House supply shortage lifts prices in June

Chris Papadopoullos
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HOUSE prices climbed faster than incomes last month as demand outstripped supply.

The average stock of houses per housing surveyor has fallen to its lowest since 1978, the Royal Institution of Chartered Surveyors’ (RICS) said today. The decline in homes per survey reflects a lack of supply coming to the market. Surveyors’ price growth expectations over the next three months is now the highest since April 2014.

House prices were 9.6 per cent higher in June than in the same month last year, Halifax said yesterday.

The brunt of continuous house price rises has been felt in London. Between 2010 and 2015, Greater London has experienced substantially faster growth in house price per square metre than elsewhere in Britain, with an average increase of 45 per cent.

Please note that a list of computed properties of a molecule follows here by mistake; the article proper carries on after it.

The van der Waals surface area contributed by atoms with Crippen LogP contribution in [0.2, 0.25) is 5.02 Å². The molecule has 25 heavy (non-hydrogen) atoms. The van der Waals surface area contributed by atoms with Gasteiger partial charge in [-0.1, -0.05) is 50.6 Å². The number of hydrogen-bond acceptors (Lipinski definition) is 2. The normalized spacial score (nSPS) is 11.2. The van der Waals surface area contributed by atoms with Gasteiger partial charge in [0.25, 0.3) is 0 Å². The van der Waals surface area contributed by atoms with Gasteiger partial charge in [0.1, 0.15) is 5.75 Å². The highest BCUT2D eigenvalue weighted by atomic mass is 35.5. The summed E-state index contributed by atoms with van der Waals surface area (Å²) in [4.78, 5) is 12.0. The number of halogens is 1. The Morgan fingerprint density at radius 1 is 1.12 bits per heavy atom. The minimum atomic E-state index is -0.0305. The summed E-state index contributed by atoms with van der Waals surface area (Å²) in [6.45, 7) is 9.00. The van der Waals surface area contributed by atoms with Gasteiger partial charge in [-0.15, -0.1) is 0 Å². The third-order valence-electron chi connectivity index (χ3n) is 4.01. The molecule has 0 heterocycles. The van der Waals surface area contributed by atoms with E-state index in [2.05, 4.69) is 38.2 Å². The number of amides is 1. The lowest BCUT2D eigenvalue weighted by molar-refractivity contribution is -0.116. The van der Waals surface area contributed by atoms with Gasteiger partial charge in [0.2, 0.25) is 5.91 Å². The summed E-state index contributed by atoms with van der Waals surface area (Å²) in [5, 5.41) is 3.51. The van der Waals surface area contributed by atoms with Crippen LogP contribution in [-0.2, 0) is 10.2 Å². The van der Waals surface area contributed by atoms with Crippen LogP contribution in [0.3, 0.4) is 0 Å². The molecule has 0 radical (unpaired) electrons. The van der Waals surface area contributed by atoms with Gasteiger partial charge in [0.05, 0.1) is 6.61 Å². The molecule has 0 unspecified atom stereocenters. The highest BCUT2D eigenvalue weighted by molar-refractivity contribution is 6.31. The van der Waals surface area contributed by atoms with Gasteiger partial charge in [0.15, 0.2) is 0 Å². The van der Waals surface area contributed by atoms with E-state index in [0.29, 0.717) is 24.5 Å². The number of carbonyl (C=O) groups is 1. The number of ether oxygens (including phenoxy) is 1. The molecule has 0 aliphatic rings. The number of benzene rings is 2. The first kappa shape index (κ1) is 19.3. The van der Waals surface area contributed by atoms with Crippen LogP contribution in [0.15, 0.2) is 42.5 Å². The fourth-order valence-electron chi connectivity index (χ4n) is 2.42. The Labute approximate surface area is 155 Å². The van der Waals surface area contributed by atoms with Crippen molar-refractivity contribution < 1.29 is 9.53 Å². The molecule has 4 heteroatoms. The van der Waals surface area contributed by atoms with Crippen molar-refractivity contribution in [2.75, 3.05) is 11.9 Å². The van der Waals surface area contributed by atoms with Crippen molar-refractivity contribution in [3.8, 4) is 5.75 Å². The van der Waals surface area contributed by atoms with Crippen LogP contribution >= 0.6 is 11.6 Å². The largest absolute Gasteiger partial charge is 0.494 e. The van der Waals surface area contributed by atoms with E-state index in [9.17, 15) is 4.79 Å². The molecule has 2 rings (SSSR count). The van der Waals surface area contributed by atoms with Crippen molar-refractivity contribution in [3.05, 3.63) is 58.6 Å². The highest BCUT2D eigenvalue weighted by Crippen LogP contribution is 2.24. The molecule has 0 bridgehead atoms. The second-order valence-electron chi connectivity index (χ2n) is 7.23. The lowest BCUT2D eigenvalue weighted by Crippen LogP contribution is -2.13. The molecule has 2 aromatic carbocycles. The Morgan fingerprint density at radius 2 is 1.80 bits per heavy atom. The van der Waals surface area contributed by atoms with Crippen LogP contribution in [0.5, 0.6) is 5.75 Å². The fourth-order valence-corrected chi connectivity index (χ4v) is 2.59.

Other house price indices, such as a recent one from Nationwide and another published today by LSL property services, show price growth running at 3.3 per cent and 4.1 per cent respectively. While lower, these levels of price growth still exceed pay.

“Supply remains very tight with the stock of homes available for sale currently at record low levels. This shortage has been a key factor maintaining house price growth at a robust pace so far in 2015,” said Martin Ellis, an economist from Halifax.

“Economic growth, higher employment, increasing real earnings growth and very low mortgage rates are all supporting housing demand with signs of a recent modest pick-up in demand.”

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